In her 10-year plan to reform municipal government, Mayor Stephanie Rawlings-Blake calls for the following: “Overall, streamline the number of full-time city positions by at least 10% over the plan period.”
That translates into a yearly 1% reduction of the 14,500-strong workforce between now and 2022 – a distinctly unambitious goal given that retirements alone account for way more than a 1% turnover in most city agencies.
In some departments, the personnel reductions promised by the much-publicized plan lie far in the future.
Take the Department of Housing and Community Development (HCD). Its full-time funded positions went up by 29 positions last year (from 429 budgeted to 458 approved by the Board of Estimates) and are projected to rise to 473 this year.
Other agencies have trended downward modestly, such as the Board of Liquor License Commissioners (25 budgeted positions last year, 24 positions in FY 2014).
For the most part, though, city staffing is about the same now as it was two or three years ago. What’s critical, though, is who within an agency is facing cutbacks – and at what pay level.
Example: Baltimore firefighters and officers last month signed a three-year contract that will boost their work weeks to 48 hours and eliminate 140 firefighting positions over the next three years.
Such “streamlining” came after Fire Chief James S. Clack, in one of his last moves before retiring, created two new administrative jobs at downtown headquarters, each paying about $100,000.
Clack earlier created two deputy chiefs to replace Donald W. Heinbuch, who had tutored Clack in the ways of Baltimore (as opposed to Minneapolis) firefighting before he was asked to retire.
And so the trend continues masked in the Board of Estimates’ boilerplate section titled “Personnel Matters.”
Based on recent board actions, the rule of the thumb is this: a few (usually vacant and low paying) positions get the axe, such as “Office Assistant II – Police Department,” while a crop of $60,000-a-year-plus jobs are planted.
Ironically, many of the freshly-seeded administrative posts are justified in the name of the mayor’s 10-year plan, giving new meaning to the administration’s slogan, “Growing Baltimore.”
Here’s some of the new positions approved at the last two BOE meetings on August 28 and September 4, along with their salary ranges:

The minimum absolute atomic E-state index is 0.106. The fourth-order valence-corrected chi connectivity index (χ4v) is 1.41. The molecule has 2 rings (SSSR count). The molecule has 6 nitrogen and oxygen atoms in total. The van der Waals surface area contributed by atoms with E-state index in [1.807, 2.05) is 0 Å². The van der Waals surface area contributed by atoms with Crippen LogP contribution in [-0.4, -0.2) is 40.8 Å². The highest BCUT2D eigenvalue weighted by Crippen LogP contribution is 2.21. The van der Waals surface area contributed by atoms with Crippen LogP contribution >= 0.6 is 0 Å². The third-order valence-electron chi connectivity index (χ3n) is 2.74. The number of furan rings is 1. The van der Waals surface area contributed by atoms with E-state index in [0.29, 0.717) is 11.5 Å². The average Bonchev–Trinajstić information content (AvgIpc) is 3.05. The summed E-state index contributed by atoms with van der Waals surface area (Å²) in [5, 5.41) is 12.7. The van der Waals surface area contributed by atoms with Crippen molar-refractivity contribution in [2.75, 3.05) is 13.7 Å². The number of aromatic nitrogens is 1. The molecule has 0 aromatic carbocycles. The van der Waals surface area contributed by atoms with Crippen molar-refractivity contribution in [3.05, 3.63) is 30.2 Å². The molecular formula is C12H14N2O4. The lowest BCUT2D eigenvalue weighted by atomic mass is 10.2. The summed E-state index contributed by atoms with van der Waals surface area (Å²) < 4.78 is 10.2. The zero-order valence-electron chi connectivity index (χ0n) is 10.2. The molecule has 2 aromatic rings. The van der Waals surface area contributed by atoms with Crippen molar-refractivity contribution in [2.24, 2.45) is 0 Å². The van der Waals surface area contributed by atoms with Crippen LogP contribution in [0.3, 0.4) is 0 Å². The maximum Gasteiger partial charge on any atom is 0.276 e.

• 15 new jobs at HCD’s Blight Elimination Program, including a director’s position ($92,000 to $111,500) and Construction Project Supervisor ($51,000 to $72,200). Total new salary costs, including some reclassified HCD jobs, are projected at $894,647.
• Project Manager, Department of General Services ($65,400), tasked to “develop a proposal for an improved and unified permitting mechanism pertaining to Special Events for the City of Baltimore.”
• Financial Assessment Specialist, General Services ($40,000), whose job is to review the 10-year plan’s recommendations for leasing the city’s vehicle fleet.
• Building Project Coordinator and Design Planner III, General Services (combined salaries of $148,468).
• Chief Solicitor ($77,200 to $121,400) and Assistant Solicitor ($44,200 to $84,600) in the Law Department.
• Two Accounting Systems Analysts II, Finance Department (combined salaries: up to $152,000).
• Division Manager I at Bureau of Water and Waste Water ($74,100 to $128,600).
• Two “Executive Level” positions at Water (combined salaries: $110,400 to $198,400).
• Reclassify salary grade of Water’s Chief of Engineering from $88,200-$139,900 to $90,000-$160,000.
• Media Producer/Director I at Enoch Pratt Free Library ($42,267 to $51,371).
• Staff Associate for City Council President Bernard C. “Jack” Young ($34,100 to $62,600).
• Health Program Bureau Administrator at the Health Department ($56,000 to $79,400).
Losing Institutional Knowledge
At yesterday’s board meeting, City Comptroller Joan Pratt objected to the creation of the new Water Bureau positions.
She complained that there has been “a great effort to increase management” at the expense of underpaying the staff engineers who “are training the consultants that we pay double and triple their salaries.”
Rudolph S. Chow, chief of the bureau, said the new positions and salaries were necessary to stem the exodus of personnel from the department.
“We have lost the institutional knowledge we used to have,” he admitted, and many of the consultants now working on city contracts are retirees who possess “a lot of institutional knowledge.”
With the partial exception of Pratt, Mayor Rawlings-Blake, Council President Young and the other board members approved the added personnel cited above.
At the same time, the board underscored the city’s “brain drain” by signing off on a $6.2 million water consulting contract with Johnson, Mirmiran & Thompson, a Sparks, Md., engineering company, and $1.33 million for sewer inspections by Rummel, Klepper & Kahl (RK&K).